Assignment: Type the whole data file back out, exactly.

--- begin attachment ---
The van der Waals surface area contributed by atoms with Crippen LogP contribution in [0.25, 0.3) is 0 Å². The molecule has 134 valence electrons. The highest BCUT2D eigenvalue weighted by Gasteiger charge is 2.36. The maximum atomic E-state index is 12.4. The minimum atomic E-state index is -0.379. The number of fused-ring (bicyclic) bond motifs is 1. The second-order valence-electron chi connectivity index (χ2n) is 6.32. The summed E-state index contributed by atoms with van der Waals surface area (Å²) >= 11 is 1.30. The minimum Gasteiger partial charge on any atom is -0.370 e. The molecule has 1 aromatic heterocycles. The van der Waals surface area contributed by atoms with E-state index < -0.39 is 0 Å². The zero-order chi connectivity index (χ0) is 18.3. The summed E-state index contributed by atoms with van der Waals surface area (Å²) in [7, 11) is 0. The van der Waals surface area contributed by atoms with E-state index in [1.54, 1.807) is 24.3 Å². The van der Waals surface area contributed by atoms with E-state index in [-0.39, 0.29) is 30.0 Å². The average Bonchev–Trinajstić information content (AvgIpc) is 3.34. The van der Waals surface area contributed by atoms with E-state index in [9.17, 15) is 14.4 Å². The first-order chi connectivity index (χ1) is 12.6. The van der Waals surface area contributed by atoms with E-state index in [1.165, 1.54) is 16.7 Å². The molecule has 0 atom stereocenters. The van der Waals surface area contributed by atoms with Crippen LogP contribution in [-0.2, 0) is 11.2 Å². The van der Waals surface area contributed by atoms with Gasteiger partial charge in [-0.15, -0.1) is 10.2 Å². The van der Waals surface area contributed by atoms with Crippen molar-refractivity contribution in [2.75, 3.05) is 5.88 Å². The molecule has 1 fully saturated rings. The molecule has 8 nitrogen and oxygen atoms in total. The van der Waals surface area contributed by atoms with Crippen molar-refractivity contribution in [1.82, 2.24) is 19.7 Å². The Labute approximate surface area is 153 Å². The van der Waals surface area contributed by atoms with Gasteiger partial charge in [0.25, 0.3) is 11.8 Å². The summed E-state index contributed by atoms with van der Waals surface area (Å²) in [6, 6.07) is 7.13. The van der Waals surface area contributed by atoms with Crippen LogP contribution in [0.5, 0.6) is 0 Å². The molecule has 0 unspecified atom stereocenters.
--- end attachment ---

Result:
The van der Waals surface area contributed by atoms with Crippen LogP contribution in [0.25, 0.3) is 0 Å². The molecule has 134 valence electrons. The highest BCUT2D eigenvalue weighted by Gasteiger charge is 2.36. The maximum atomic E-state index is 12.4. The minimum atomic E-state index is -0.379. The number of fused-ring (bicyclic) bond motifs is 1. The second-order valence-electron chi connectivity index (χ2n) is 6.32. The summed E-state index contributed by atoms with van der Waals surface area (Å²) >= 11 is 1.30. The minimum Gasteiger partial charge on any atom is -0.370 e. The molecule has 1 aromatic heterocycles. The van der Waals surface area contributed by atoms with E-state index < -0.39 is 0 Å². The zero-order chi connectivity index (χ0) is 18.3. The summed E-state index contributed by atoms with van der Waals surface area (Å²) in [7, 11) is 0. The van der Waals surface area contributed by atoms with E-state index in [1.54, 1.807) is 24.3 Å². The van der Waals surface area contributed by atoms with E-state index in [-0.39, 0.29) is 30.0 Å². The average Bonchev–Trinajstić information content (AvgIpc) is 3.34. The van der Waals surface area contributed by atoms with E-state index in [9.17, 15) is 14.4 Å². The first-order chi connectivity index (χ1) is 12.6. The van der Waals surface area contributed by atoms with E-state index in [1.165, 1.54) is 16.7 Å². The molecule has 0 atom stereocenters. The van der Waals surface area contributed by atoms with Crippen LogP contribution in [-0.2, 0) is 11.2 Å². The van der Waals surface area contributed by atoms with Gasteiger partial charge in [-0.15, -0.1) is 10.2 Å². The van der Waals surface area contributed by atoms with Crippen molar-refractivity contribution in [2.75, 3.05) is 5.88 Å². The molecule has 1 fully saturated rings. The molecule has 8 nitrogen and oxygen atoms in total. The van der Waals surface area contributed by atoms with Crippen molar-refractivity contribution in [1.82, 2.24) is 19.7 Å². The Labute approximate surface area is 153 Å². The van der Waals surface area contributed by atoms with Gasteiger partial charge in [0.25, 0.3) is 11.8 Å². The summed E-state index contributed by atoms with van der Waals surface area (Å²) in [6, 6.07) is 7.13. The van der Waals surface area contributed by atoms with Crippen LogP contribution in [0.5, 0.6) is 0 Å². The molecule has 0 unspecified atom stereocenters.